Private school vouchers are being pushed by short-sighted leaders all around the country. About 20 states currently have some sort of private school voucher program and many state leaders intend to try to expand and create even more next year, despite the even further diminishing public support of vouchers.
Proponents of vouchers often claim they will help children in high-poverty communities get out of failing public schools and attend private schools they otherwise wouldn’t be able to afford. The truth is: many voucher recipients are already attending these private schools.
For example, voucher proponents reacted to a lawsuit challenging Louisiana’s private school voucher program with these dramatic headlines: Why does Obama's Justice Department want to send poor, black kids to failing schools?; Justice Department bids to trap poor, black children in ineffective schools; and DOJ Tries to Stop School-Choice for Poor Children in Failing Louisiana Public Schools.
These headlines could not be more misleading.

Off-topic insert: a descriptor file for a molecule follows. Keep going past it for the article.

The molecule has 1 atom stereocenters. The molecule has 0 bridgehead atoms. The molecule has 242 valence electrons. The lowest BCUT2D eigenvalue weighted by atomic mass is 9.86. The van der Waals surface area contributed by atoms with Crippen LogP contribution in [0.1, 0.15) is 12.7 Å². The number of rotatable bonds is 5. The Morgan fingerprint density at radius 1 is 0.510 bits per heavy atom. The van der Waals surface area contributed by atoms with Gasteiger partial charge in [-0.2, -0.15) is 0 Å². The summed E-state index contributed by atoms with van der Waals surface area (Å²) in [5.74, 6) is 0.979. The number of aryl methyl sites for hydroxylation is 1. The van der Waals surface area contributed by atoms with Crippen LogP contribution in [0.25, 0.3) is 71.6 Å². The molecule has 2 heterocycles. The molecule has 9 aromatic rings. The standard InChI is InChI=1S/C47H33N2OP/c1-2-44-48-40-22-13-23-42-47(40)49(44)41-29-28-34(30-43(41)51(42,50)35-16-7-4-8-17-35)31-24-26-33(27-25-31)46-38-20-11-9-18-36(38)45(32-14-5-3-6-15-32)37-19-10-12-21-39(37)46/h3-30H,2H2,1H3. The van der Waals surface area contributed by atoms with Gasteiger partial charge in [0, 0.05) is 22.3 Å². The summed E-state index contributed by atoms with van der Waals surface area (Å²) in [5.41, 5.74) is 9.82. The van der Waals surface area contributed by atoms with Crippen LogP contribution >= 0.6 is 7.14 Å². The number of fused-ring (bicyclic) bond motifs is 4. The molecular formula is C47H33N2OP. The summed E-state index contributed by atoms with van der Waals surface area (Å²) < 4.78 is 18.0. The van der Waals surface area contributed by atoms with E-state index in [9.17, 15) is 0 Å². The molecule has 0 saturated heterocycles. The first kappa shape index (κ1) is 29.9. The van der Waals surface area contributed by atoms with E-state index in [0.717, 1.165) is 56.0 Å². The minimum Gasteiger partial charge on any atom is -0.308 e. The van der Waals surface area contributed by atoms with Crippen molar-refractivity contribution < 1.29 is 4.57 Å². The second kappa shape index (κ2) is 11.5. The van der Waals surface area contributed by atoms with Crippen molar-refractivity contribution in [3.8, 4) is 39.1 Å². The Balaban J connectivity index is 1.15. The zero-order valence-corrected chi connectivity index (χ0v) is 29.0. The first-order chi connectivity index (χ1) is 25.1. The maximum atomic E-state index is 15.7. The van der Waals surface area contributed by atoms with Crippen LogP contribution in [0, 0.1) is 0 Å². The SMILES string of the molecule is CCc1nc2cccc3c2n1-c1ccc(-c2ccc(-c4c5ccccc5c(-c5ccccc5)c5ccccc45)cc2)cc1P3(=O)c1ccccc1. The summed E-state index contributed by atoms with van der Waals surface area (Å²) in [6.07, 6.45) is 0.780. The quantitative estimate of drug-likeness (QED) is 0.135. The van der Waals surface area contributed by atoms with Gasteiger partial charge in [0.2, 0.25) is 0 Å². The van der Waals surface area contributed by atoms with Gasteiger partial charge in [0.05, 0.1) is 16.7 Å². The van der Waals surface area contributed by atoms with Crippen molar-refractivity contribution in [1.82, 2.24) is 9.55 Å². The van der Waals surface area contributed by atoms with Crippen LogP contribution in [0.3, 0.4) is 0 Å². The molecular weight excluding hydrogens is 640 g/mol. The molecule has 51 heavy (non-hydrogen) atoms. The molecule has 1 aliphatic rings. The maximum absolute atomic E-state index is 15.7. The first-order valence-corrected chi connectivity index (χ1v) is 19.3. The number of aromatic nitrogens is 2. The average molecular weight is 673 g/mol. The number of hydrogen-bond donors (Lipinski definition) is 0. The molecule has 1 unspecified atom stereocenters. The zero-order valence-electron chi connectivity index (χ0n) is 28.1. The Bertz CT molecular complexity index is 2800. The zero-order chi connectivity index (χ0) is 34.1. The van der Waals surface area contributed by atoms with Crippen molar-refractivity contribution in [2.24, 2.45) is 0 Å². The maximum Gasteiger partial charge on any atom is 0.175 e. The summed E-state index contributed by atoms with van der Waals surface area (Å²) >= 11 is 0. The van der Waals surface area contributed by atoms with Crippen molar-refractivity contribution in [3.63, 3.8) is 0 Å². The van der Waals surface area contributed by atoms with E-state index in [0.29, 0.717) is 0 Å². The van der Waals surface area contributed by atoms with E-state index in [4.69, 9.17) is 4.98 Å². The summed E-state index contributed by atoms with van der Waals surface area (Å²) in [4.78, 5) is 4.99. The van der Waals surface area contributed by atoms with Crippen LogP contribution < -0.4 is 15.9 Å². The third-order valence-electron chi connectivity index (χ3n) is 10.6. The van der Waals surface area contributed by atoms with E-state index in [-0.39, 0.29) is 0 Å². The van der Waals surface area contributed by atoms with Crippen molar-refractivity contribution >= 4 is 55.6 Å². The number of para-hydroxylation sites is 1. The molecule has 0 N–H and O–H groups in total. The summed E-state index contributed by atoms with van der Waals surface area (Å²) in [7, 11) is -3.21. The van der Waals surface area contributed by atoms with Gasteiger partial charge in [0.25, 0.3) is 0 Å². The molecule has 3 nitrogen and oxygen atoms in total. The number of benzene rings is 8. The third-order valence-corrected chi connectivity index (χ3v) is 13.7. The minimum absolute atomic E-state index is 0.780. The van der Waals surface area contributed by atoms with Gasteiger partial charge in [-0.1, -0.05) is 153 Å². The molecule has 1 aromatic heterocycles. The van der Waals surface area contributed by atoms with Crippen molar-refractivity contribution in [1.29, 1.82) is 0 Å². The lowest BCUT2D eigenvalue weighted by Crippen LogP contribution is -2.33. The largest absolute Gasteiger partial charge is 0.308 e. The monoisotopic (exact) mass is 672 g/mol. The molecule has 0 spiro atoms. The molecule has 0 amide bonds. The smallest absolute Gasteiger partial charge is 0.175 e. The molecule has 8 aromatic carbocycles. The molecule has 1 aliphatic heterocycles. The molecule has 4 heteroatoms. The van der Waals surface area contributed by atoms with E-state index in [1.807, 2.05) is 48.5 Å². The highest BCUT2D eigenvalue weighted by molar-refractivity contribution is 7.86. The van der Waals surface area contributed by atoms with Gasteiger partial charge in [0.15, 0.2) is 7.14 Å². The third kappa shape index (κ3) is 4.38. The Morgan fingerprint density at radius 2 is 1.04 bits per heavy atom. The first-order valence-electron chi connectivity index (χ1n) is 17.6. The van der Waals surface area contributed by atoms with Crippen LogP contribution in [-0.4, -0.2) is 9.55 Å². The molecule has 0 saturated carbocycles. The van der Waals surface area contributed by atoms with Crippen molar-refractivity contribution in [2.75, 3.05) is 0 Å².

In fact, recent data about the Wisconsin voucher program shows that only 21 percent of students receiving voucher attended a public school last year. In Wisconsin, private school vouchers are not “saving” kids from public schools – the vast majority of children accepting vouchers in Wisconsin were already in private schools, and the majority of children in public schools are staying there. The argument that vouchers will help “poor children trapped in public schools” does not hold.
As we’ve said on this blog many times before, vouchers simply don’t work. Vouchers take away much-needed funds from public schools, which accept everybody, and put them towards private and religious schools, which only serve a few. These voucher schools lack academic accountability, civil rights protections (especially for children with special needs), quality control, and they violate religious freedoms by funding religious education with taxpayer money. Not only that, but voucher schools are free to reject students on a whim, taking away any real choice parents thought they were getting.
Voucher proponents are hurting the population they claim to be helping. Many politicians push for vouchers because they have the illusion of creating a competitive marketplace of schools. This idea does not work in practice – removing resources does not make public schools better, instead it just leaves public schools and their most vulnerable students behind.